2019 Pushcart Prize Nominations

The editorial staff here at Porter House Review couldn’t be more excited to celebrate our nominees for the 2019 Pushcart Prize. While PHR celebrates publishing every piece of poetry, prose, and art that our  wonderful contributors submitted over the past year, please join us in congratulating these exceptional artists and writers.

FICTION

“Walk Like a Gorilla, Talk Like a Gorilla” by Michael Horton

I wasn’t prepared when her eyes opened, and she looked at me with absolute clarity, fully conscious, making me feel ridiculous. The image of that moment is sharp as glass at the end of the tunnel. There may have been fear in her look, desperation, fury, but there wasn’t a hint of giving in. Her look lasted only a few seconds, then her eyes closed on my foolishness. Her look shut me up, just like when I was a kid talking stupid. She knew I knew better.

 

“Famous” by Corinne Lestch

“Getting into a character makes you keep looking for the thing in yourself you don’t want to find,” I said. Well, technically, Philip Seymour Hoffman had said that, but what did they know? “I think we should all try that at least once.”

 

“Country Fiction” by Maija Makinen

I had immersed myself into America so fully, succumbing to its soft, rolling English with such abandon, that encountering someone from my country of origin felt like a kind of violation. I hadn’t been to Finland in eight years, almost never spoke the language in New York, and considered myself fully integrated. I had long since stopped checking American tree trunks for authenticity, scratching with my nail to see whether it left a mark, as I had done during my first year. I had seen the leaves of the trees grow and fall and grow again, had missed their green shadows in the desolation of winter. I was here. This was real. Finland was a souvenir.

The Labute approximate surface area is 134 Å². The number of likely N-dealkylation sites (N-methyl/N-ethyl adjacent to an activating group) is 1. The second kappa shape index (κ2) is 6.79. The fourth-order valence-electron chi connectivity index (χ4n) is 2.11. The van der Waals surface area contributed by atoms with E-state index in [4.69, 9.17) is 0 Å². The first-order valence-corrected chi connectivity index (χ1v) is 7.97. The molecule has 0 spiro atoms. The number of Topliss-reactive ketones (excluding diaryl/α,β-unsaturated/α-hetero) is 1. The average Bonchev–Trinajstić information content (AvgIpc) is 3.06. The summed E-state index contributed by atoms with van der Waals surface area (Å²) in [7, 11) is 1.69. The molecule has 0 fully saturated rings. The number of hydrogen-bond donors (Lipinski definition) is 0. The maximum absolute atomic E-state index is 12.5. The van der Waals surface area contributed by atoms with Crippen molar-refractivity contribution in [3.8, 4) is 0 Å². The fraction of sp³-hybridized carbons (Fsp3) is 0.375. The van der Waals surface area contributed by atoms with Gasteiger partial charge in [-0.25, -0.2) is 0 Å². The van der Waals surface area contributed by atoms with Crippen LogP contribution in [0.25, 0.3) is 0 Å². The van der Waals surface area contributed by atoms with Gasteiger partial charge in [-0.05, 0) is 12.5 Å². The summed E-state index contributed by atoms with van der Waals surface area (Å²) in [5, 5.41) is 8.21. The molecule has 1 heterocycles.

NONFICTION

“Last Trip” by Stefanie Caterer

“It’s Gram, Bud. Gram died.”

His eyes open. He looks into me.

“You did so good, Mom.”

 

POETRY

“If the Eye Were an Animal” by Leigh Ann Couch

To the spider bags or sacs of flies
woven like god’s eyes in the trees’ hips
I say, batting, batting, the quintessence
of spring. If the eye were an animal, sight would be its soul.

 

“Studies for an Embrace” by Corey Miller

On the kitchen wall some faux-antique signs (about what family stands for, about what
home means) that’ve had time beaten into them with socks full of nails.